Antitrust & Competition Policy Blog

Editor: D. Daniel Sokol
University of Florida
Levin College of Law

Friday, March 11, 2011

Mixed Bundling in Two-Sided Markets: Theory and Evidence

Posted by D. Daniel Sokol

Yong Chao, University of Louisville - College of Business - Department of Economics and Timothy Derdenger, Carnegie Mellon University - David A. Tepper School of Business discuss Mixed Bundling in Two-Sided Markets: Theory and Evidence.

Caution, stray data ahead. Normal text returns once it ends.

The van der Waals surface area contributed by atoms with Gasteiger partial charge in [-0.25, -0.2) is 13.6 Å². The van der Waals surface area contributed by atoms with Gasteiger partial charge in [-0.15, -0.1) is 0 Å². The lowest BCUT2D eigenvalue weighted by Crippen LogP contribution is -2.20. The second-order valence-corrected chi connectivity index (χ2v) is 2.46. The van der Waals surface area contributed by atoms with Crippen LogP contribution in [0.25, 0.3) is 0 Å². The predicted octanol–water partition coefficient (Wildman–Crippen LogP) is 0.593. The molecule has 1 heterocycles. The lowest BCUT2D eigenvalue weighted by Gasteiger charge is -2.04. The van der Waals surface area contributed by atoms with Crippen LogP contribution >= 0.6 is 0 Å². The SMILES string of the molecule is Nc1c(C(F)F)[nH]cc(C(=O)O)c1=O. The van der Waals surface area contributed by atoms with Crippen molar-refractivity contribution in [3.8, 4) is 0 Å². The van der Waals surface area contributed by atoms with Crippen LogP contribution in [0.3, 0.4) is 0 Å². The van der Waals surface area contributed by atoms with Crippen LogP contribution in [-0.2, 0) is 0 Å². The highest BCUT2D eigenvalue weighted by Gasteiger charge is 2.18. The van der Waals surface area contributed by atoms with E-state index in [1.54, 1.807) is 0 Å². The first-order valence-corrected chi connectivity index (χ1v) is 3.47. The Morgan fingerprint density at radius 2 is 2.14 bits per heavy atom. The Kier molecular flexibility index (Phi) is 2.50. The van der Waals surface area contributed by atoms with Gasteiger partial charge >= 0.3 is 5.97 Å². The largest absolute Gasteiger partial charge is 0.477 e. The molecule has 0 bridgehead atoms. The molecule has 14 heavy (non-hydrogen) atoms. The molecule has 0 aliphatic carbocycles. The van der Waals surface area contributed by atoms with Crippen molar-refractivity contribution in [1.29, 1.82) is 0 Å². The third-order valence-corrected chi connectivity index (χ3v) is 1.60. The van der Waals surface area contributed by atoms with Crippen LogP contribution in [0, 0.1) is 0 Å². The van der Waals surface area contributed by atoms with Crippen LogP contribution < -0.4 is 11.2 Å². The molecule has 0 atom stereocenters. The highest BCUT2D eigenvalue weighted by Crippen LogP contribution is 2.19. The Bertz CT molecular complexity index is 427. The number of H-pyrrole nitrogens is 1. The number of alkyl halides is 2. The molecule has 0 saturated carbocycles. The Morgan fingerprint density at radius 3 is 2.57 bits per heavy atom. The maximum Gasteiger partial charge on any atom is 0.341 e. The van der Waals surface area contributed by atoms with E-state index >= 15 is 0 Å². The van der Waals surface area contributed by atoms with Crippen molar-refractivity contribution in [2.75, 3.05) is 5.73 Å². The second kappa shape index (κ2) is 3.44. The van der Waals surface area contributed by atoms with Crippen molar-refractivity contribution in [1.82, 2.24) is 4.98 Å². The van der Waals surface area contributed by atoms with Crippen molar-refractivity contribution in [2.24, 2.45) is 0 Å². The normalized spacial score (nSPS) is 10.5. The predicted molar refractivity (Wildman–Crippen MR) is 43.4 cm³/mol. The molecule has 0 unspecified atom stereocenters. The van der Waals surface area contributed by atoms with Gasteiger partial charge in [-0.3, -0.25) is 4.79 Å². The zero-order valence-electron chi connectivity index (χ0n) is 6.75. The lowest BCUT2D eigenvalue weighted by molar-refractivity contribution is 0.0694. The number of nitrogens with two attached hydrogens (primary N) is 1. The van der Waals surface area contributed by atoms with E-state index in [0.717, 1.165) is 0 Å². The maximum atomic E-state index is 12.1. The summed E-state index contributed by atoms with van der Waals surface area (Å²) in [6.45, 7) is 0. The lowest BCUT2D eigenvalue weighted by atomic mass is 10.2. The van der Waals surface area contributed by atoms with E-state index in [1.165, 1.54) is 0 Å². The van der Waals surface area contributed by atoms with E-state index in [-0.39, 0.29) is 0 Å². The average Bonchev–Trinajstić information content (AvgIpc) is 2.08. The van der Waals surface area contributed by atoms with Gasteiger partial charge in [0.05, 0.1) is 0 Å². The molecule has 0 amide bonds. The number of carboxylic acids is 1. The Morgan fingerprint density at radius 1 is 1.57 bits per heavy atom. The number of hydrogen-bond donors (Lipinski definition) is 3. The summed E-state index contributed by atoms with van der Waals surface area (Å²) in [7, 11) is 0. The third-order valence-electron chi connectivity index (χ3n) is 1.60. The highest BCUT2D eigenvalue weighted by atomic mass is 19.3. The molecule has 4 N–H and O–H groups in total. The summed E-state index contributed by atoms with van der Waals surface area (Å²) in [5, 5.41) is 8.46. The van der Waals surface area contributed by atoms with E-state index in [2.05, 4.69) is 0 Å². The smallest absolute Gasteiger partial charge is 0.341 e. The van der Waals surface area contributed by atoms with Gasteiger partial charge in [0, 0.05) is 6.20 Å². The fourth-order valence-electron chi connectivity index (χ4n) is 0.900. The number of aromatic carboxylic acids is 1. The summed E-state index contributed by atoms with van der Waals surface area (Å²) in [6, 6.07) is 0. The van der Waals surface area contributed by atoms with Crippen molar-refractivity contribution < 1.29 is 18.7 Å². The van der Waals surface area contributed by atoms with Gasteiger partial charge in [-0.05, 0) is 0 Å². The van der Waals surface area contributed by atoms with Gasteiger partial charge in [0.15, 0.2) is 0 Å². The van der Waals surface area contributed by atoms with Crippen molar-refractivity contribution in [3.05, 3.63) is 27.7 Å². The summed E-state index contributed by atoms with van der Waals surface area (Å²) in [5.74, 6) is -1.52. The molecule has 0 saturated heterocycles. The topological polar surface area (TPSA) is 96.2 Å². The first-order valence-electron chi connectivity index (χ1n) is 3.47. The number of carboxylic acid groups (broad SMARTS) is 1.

ABSTRACT: We analyze mixed bundling in two-sided markets and find that the pricing structure deviates from traditional bundling as well as the standard two-sided markets literature – we determine prices on both sides fall with bundling. Mixed bundling acts as a price discrimination tool segmenting the market more efficiently and functions as a coordination device helping solve "the chicken or the egg" problem in two-sided markets. After theoretically evaluating the impact mixed bundling has on prices and welfare, we test the model predictions with new data from the portable video game console market. We find empirical support for all theoretical predictions.

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